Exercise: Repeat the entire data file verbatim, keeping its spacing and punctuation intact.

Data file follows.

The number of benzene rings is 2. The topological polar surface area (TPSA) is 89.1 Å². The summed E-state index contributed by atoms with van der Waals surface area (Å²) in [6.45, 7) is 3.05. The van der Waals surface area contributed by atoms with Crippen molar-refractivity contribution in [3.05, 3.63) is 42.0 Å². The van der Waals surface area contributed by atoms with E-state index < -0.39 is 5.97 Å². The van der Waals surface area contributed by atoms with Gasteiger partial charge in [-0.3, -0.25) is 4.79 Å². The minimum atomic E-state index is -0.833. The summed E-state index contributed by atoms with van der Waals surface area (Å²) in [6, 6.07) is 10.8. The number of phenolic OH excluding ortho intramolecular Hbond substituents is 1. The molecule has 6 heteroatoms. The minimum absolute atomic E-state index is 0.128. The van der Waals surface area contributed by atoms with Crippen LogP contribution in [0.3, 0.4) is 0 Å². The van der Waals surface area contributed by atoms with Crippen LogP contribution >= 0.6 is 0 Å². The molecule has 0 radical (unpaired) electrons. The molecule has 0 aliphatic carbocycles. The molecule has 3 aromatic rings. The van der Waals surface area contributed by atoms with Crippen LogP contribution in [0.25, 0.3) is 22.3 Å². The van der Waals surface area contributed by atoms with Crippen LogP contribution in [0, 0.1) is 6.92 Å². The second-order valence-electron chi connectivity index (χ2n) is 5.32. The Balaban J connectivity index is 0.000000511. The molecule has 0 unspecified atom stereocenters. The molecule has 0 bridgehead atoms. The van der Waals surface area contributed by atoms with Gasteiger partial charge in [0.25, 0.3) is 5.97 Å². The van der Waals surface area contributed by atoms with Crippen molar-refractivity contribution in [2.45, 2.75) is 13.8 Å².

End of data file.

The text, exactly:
The number of benzene rings is 2. The topological polar surface area (TPSA) is 89.1 Å². The summed E-state index contributed by atoms with van der Waals surface area (Å²) in [6.45, 7) is 3.05. The van der Waals surface area contributed by atoms with Crippen molar-refractivity contribution in [3.05, 3.63) is 42.0 Å². The van der Waals surface area contributed by atoms with E-state index < -0.39 is 5.97 Å². The van der Waals surface area contributed by atoms with Gasteiger partial charge in [-0.3, -0.25) is 4.79 Å². The minimum atomic E-state index is -0.833. The summed E-state index contributed by atoms with van der Waals surface area (Å²) in [6, 6.07) is 10.8. The number of phenolic OH excluding ortho intramolecular Hbond substituents is 1. The molecule has 6 heteroatoms. The minimum absolute atomic E-state index is 0.128. The van der Waals surface area contributed by atoms with Crippen LogP contribution in [0.3, 0.4) is 0 Å². The van der Waals surface area contributed by atoms with Crippen LogP contribution >= 0.6 is 0 Å². The molecule has 0 radical (unpaired) electrons. The molecule has 0 aliphatic carbocycles. The molecule has 3 aromatic rings. The van der Waals surface area contributed by atoms with Crippen LogP contribution in [0.25, 0.3) is 22.3 Å². The van der Waals surface area contributed by atoms with Crippen LogP contribution in [0, 0.1) is 6.92 Å². The second-order valence-electron chi connectivity index (χ2n) is 5.32. The Balaban J connectivity index is 0.000000511. The molecule has 0 unspecified atom stereocenters. The molecule has 0 bridgehead atoms. The van der Waals surface area contributed by atoms with Gasteiger partial charge in [0.25, 0.3) is 5.97 Å². The van der Waals surface area contributed by atoms with Crippen molar-refractivity contribution in [2.45, 2.75) is 13.8 Å².